What can plow this up is 1) not enough wind and 2) too many clouds. #1 cuts the “mixing potential and #2 cuts the sun’s heat. Again you need certain things to happen for us to really warm up big-time from our averages during the dead of winter (upper 30s).

Anyway the chart is called a Skew-T chart and they’re helpful in forecasting various weather events including temperatures and winter precipitation types. I’ve shown you these charts before.

Weather 101 is done.

Now about Sunday…

I’ve been tweeting and writing that I think forecasters are underestimating the cold that’s coming for Sunday and forecasting highs that are too warm. Here’s why.

Last Sunday our high temperature was 19° at KCI and 23° downtown. We also had rather light winds and full sunshine in the afternoon. That allowed the sunshine to “warm” up the cold air mass a few degrees to get us to those temperature levels.

Let’s compare what is forecasted to come in Sunday and what occurred last Sunday. Let’s go up a few thousand feet into the air. The following graphic is via NEXLAB and it shows the balloon reports from the USA…the closest one to us is a balloon launch in Topeka…

Capture

 

Notice the temperature which is the top left number is -18°(C). That converts to -.4°F. Again that’s a few thousand feet up…at the surface the temperature was closer to 2°.

Now the forecast off the GFS for the same level of the atmosphere for THIS Sunday is…a few degrees colder + UNLIKE last Sunday when the next balloon launch indicated the temperature at that level “warmed” up to 14°F, the cold air will be tougher to moderate as quickly…and the forecasted temperatures at that level are going to be closer to 0° as opposed to 14°.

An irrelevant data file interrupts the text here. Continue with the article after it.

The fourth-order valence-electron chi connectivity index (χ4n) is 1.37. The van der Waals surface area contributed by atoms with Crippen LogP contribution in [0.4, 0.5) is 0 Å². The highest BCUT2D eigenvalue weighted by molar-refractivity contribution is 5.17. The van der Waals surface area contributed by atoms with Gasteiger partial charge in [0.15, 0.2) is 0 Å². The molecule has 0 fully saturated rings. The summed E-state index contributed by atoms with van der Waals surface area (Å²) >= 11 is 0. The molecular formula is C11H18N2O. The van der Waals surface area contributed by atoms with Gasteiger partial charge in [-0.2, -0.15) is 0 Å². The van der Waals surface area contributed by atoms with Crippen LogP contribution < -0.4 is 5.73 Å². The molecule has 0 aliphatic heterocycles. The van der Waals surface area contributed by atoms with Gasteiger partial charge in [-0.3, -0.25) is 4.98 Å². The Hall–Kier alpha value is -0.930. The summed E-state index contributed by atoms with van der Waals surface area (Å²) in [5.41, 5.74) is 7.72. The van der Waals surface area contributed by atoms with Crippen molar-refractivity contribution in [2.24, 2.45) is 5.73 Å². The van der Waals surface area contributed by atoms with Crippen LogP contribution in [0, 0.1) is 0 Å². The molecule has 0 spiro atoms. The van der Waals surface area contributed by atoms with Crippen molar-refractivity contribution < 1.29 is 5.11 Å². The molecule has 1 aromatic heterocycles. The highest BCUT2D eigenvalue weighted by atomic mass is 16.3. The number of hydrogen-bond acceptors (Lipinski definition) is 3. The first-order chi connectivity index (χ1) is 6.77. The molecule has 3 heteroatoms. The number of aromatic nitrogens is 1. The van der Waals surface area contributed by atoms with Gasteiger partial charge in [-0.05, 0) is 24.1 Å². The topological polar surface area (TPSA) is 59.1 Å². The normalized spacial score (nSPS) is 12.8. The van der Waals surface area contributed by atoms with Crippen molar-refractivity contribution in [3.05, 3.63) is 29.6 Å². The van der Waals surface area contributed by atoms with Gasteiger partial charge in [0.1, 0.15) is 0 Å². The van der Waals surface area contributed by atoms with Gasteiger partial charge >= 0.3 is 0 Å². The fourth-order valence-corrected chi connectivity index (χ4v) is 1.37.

We may have some sort of 12AM highs well into the 20s,,,but I think temperatures drop to around 10-12° by lunch Sunday then come up a couple of degrees. My forecast from LAST Sunday was 16° and I still think that is a solid forecast for this coming Sunday.

Oh and don’t be surprised if we have dusting-1+” of wind blown snow on the ground as well.

Boom!

More on that Thursday afternoon

Joe

 

 

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1 Comment

  • Patrick Trudel (@sedsinkc)

    Snow, boom! lol Thanks for the met101 lesson re skew-T charts. These are the sorts of critical forecasting elements I’ve never learned, since I never took a formal meteorology course. Those charts in their complexity remind me a bit of charts used in petroleum geology called “tornado charts” which geologists use to determine porosity, permeability, and type of fluid present in a potential reservoir rock after a well has been logged by sending a suite of tools down the wellbore.